The Pre-K Debate Goes On – Educa Interviews Yale’s Walter Gilliam


More than five years after his book The Pre-K Debates, early childhood education expert Water Gilliam, PhD, is still actively examining the most debated pre-K issues.

Walter Gilliam Pre-K DebatesWalter Gilliam didn’t choose early childhood education as much as it chose him. The public school teacher couldn’t afford to get a master’s degree without financial assistance, so he applied to an educational psychology program that had two grants.

Students who enrolled in the program on an odd-number year received the attention deficit hyperactivity disorder training grant, and those who enrolled in an even-number year received the early childhood education grant. Gilliam arrived at the University of Kentucky in 1992.

Today, Gilliam is an associate professor of child psychiatry and psychology and director of the Edward Zigler Center in Child Development and Social Policy at Yale University.

Co-editor of the book The Pre-K Debates: Current Controversies and Issues, Gilliam sat down with Educa recently to talk about policies regarding early childhood education and child care, ways to improve the quality of early childhood services, and the future of pre-K.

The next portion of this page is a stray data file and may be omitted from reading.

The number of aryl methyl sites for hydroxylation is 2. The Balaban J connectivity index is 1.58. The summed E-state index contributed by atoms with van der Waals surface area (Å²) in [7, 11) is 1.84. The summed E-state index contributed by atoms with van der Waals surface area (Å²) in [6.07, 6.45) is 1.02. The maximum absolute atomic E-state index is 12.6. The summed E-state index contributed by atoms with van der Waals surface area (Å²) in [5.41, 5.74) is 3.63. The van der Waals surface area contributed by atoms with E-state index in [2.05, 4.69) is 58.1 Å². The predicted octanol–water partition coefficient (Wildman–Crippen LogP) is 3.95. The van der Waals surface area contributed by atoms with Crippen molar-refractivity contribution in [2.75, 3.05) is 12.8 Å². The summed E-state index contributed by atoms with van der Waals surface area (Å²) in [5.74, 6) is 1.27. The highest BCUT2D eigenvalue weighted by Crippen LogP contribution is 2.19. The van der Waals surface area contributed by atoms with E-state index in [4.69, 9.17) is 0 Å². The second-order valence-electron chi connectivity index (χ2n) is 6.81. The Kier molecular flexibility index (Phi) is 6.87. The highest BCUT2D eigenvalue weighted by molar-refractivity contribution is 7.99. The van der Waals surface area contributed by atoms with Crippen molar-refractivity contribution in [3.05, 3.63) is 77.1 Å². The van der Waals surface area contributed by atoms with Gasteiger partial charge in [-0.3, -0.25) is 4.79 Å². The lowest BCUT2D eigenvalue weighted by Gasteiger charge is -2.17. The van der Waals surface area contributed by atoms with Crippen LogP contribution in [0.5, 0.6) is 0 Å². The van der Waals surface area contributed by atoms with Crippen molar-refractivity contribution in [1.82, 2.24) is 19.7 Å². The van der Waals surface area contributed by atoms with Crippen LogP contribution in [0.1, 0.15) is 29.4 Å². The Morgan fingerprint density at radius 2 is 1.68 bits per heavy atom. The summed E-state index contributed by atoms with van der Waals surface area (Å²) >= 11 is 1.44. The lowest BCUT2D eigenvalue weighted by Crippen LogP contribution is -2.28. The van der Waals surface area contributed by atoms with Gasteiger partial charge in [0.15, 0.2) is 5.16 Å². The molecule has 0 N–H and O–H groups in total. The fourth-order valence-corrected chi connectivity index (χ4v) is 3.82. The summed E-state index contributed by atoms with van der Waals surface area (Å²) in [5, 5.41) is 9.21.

Educa: What was the impetus for you and Edward Zigler to collaborate on The Pre-K Debates?

Walter Gilliam: There are a lot of opinions on these issues. It’s not even two opposing opinions. It’s three or four. So, we get stymied for policy. The policy folks look to academics for ideas and solutions. Usually, what we tell them is: “On the one hand … On the other hand … ” By the time we’re done, they have less of an idea of what they should do. Ed had already published a book called The Head Start Debates, so we thought we should do something similar but much broader.


Educa: Is there still really a question about the value of pre-K? What research is the most persuasive?

WG: I don’t think it’s much of a pre-K question. It’s about philosophy and rhetoric and morality. Different people find different things persuasive. You have to have many ways to describe the value of early care and education.

Obviously, we’ve done a good job because there is a lot of interest in early childhood care and education. The problem is there is a proliferation of services, but they look like all kinds of different things. People are viewing this elephant from so many angles each person thinks it’s something totally different.


Educa: So what do you make of the research out of Vanderbilt University in Nashville, Tennessee, that found children who didn’t attend pre-K are doing a little better than the ones who participated in the state-funded preschool.

WG: You get surprising null findings from time to time. When people look, they’ll point to the fact that there was an awful lot of variability. Bad-quality programs don’t give good results. That’s how Dale [Farran, co-principal investigator of the evaluation project] has been interpreting her findings. The quality of the programs is so variable; it shouldn’t be surprising there weren’t consistent, strong findings.